Article

Hacked dental school server compromises 300,000

Robert Westervelt, News Director

A server at the University of Florida's College of Dentistry was exploited remotely by an attacker compromising the personal information of more than 336,000 patients.

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In an announcement last week, the university said it discovered rogue software on a server Oct. 3 during a server upgrade. IT staff discovered that a hacker used vulnerability scanning software remotely to install software on the server.

The server contained unencrypted information on thousands of patients who received care at the UF College of Dentistry between 1990 and 2008. The personal information included a combination of names, dates of birth, addresses, Social Security numbers and billing codes for patients, the university said.

"It's unfortunate that, like many large institutions, we were targeted," said Teresa Dolan, dean of the UF College of Dentistry, in a statement. "We work hard to continually fine-tune our security protections, and maintaining our patients' trust and confidence is of utmost importance."

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The university also said it was struggling to notify all of the patients whose information was compromised. It identified more than 8,000 patients who had data stored on the server, but no current mailing address connected to them.

In the UF privacy breach announcement, officials said the compromise took place despite recent security improvements. It said the dental school "added and strengthened firewalls and intrusion detection systems, encrypted the data flows containing sensitive information, and increased vigilance in identifying threats and securing servers."

The compromised database server was probably not Internet facing, said Roger Nebel, director of strategic security for Washington D.C.-based FTI Consulting Inc. Instead, a hacker likely used a scanner to find a vulnerable machine, get a foothold inside the network and eventually compromise the database server containing the dental school records.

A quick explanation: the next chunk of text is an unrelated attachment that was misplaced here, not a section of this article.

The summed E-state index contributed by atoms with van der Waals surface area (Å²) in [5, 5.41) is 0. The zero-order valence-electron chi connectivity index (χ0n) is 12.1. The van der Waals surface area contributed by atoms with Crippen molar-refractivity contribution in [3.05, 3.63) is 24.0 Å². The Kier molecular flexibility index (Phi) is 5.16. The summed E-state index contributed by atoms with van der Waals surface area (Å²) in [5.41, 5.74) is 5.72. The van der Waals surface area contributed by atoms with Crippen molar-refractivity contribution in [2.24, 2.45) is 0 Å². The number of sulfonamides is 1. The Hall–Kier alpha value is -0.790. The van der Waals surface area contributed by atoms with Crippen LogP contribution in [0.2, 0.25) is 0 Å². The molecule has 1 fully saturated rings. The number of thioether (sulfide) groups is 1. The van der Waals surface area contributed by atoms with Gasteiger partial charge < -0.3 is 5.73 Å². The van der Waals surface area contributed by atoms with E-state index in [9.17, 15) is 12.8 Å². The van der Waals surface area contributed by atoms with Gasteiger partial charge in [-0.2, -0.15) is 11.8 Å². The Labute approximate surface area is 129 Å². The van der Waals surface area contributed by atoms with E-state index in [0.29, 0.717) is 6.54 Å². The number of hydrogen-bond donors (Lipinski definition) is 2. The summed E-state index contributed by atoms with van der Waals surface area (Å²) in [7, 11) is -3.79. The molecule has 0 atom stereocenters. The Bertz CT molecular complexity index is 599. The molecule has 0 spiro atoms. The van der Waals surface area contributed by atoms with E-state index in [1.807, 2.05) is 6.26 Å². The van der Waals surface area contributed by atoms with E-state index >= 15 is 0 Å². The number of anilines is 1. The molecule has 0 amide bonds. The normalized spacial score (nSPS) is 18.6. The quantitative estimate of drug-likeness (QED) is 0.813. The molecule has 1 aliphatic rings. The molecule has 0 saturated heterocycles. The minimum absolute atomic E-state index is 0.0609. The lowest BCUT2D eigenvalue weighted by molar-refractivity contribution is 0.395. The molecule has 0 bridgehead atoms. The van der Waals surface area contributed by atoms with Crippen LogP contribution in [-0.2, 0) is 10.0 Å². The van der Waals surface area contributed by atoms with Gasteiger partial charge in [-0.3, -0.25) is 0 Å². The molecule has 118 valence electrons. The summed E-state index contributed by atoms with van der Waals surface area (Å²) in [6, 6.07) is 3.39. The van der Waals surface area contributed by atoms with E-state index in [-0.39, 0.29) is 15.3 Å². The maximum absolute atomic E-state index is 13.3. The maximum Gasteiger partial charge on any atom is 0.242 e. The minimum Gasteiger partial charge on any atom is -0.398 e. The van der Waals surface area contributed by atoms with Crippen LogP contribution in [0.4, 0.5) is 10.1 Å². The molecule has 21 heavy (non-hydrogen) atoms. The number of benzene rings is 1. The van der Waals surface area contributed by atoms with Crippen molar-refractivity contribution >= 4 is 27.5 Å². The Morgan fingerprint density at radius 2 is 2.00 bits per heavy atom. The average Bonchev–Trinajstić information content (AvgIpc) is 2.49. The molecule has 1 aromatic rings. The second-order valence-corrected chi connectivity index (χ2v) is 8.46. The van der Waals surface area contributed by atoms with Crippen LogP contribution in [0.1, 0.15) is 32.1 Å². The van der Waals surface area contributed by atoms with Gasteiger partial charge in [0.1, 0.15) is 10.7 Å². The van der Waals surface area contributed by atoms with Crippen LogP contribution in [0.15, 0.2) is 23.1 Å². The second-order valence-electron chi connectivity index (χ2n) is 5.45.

"It takes a lot of work to successfully defend against that kind of attack," Nebel said.

Core Security Technologies Inc. makes a vulnerability testing tool, Core Impact, which automates the same moves that a savvy hacker would take to gain access to a system. The tool scans for vulnerabilities and when it finds a flaw it pushes a software agent into the affected server and acts as a Trojan, attempting to download more software onto the compromised server.

Tools like Core Impact leave a unique signature in log files analyzed by the IT team after the breach discovery, Nebel said.

"Universities probably represent a training ground for hackers," Nebel said. "Most of time you'll find student computers and not much [of anything] interesting there, but if you get into the right systems, there's financial records and other valuable information."

In two separate incidents, the University of Florida announced the data breach of 1,900 patients of its College of Medicine. The breach resulted in the dismissal of a plastic surgeon for storing unsecured patient records. In June, the university announced more than 11,000 current and former students had their sensitive information put at risk when it was posted online between 2003 and 2005.

Colleges and universities have been the target of hackers this year. So far, more than 50 data breaches have occurred at colleges and universities in 2008.


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